Medieval Minstrel Beats Monty Python to ‘Killer Rabbit’ Sketch by 500 Years

In late-medieval England, itinerant minstrels wandered from high halls to seedy taverns to make a buck entertaining nobility and common folk alike. As is always the danger with oral traditions, much of their art wasn’t written down. As a result, historians have little idea what these performances entailed.

But a recent discovery in the National Library of Scotland has opened a window onto the songs, verses, and poems plied by those plucky performers. While researching in the library, Dr. James Wade, a professor at the University of Cambridge, stumbled upon a booklet known as the Heege Manuscript.

The pages were written around 1480 by a cleric and tutor named Richard Heege. Heege apparently copied the notes of a minstrel who performed nearby, according to a statement from the university. As a result, we have a rare peek at the material that the unnamed minstrel was performing. It was every bit as risque, absurd, and ribald as you’d hope.

Early stand-up comedy

“Manuscripts often preserve relics of high art,” Wade said in the statement. “This is something else. It’s mad and offensive, but just as valuable. Standup comedy has always involved taking risks and these texts are risky! They poke fun at everyone, high and low.”

The material comprises an absurdist poem called The Hunting of the Hare, a mock sermon encouraging drunkenness, and an “alliterative nonsense verse” called The Battle of Brackonwet, The Guardian wrote.

A standout moment in The Hunting of the Hare is a scene where a lad named Jack Wade runs afoul of a rabbit with a tendency for throat-ripping. Sound familiar?


Also notable is a phrase in the mock sermon: It is the first recorded use of “red herring” in the English language. In our modern parlance, the phrase refers to an intentionally misleading clue, and that seems to be the case here as well, though it takes some explaining.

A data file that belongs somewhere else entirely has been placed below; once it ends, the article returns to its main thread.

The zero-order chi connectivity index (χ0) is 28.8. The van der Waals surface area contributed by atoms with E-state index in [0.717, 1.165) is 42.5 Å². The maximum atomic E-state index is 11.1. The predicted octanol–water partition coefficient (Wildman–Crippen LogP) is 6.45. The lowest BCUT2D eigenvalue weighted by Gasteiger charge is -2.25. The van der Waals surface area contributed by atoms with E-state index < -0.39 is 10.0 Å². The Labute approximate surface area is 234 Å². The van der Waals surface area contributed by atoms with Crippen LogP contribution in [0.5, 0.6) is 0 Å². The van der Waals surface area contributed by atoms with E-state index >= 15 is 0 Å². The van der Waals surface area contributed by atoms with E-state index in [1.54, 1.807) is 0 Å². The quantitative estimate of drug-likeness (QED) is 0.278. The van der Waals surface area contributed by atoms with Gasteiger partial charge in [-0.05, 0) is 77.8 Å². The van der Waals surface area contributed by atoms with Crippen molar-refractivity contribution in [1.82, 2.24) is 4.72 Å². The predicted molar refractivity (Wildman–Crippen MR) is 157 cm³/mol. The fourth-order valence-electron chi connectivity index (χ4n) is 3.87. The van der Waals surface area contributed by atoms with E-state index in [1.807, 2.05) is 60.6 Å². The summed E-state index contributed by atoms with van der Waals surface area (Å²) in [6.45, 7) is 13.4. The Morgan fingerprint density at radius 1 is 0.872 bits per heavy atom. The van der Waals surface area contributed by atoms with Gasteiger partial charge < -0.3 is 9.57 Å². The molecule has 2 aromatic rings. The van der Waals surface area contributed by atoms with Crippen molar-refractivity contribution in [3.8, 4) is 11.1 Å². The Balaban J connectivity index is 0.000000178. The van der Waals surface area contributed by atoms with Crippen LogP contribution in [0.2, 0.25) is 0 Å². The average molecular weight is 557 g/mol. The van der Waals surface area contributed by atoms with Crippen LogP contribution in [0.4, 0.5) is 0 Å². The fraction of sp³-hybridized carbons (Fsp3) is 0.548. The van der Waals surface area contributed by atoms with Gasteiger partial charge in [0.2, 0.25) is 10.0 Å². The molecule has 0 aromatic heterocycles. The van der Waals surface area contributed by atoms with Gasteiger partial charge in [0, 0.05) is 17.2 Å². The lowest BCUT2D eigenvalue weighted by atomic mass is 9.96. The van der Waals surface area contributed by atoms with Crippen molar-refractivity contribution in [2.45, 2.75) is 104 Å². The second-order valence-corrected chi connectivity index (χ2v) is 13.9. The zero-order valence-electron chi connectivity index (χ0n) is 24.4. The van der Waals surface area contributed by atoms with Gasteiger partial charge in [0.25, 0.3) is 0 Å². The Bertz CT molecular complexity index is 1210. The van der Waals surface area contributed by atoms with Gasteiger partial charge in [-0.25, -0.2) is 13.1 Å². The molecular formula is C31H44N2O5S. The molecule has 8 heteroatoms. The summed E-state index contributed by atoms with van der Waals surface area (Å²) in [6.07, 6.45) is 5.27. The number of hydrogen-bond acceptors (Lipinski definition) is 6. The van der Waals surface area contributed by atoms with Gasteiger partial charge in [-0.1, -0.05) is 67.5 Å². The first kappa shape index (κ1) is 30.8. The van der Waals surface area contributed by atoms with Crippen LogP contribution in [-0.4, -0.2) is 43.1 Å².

In the sermon, three kings eat so much food that oxen burst out of their bellies and subsequently chop each other up into “red herrings.”

“The images are bizarre but the minstrel must have known people would get this red herring reference. Kings are reduced to mere distractions. What are kings good for? Gluttony. And what is the result of gluttony? Absurd pageantry creating distractions, ‘red herrings,'” Wade explained in the university statement.

A memory aid

In his paper, Wade speculates that the minstrel must have created notes as a memory aid owing to his verses’ complicated nature. You try remembering something like “in a slommuryng of slepe, for-slokond with ale,” without writing it down.

Somehow Heege got access to the notes and copied them. And the rest is, quite literally, history.

And to clarify, Cambridge Univeristy notes that “for-slokond” here has a double meaning of both “quenched” and “drenched,” — a word I think you’ll agree is fairly useful in a drinking context. Maybe we should bring it back.

Andrew Marshall

Andrew Marshall is an award-winning painter, photographer, and freelance writer. Andrew’s essays, illustrations, photographs, and poems can be found scattered across the web and in a variety of extremely low-paying literary journals.
You can find more of his work at, @andrewmarshallimages on Instagram and Facebook, and @pawn_andrew on Twitter (for as long as that lasts).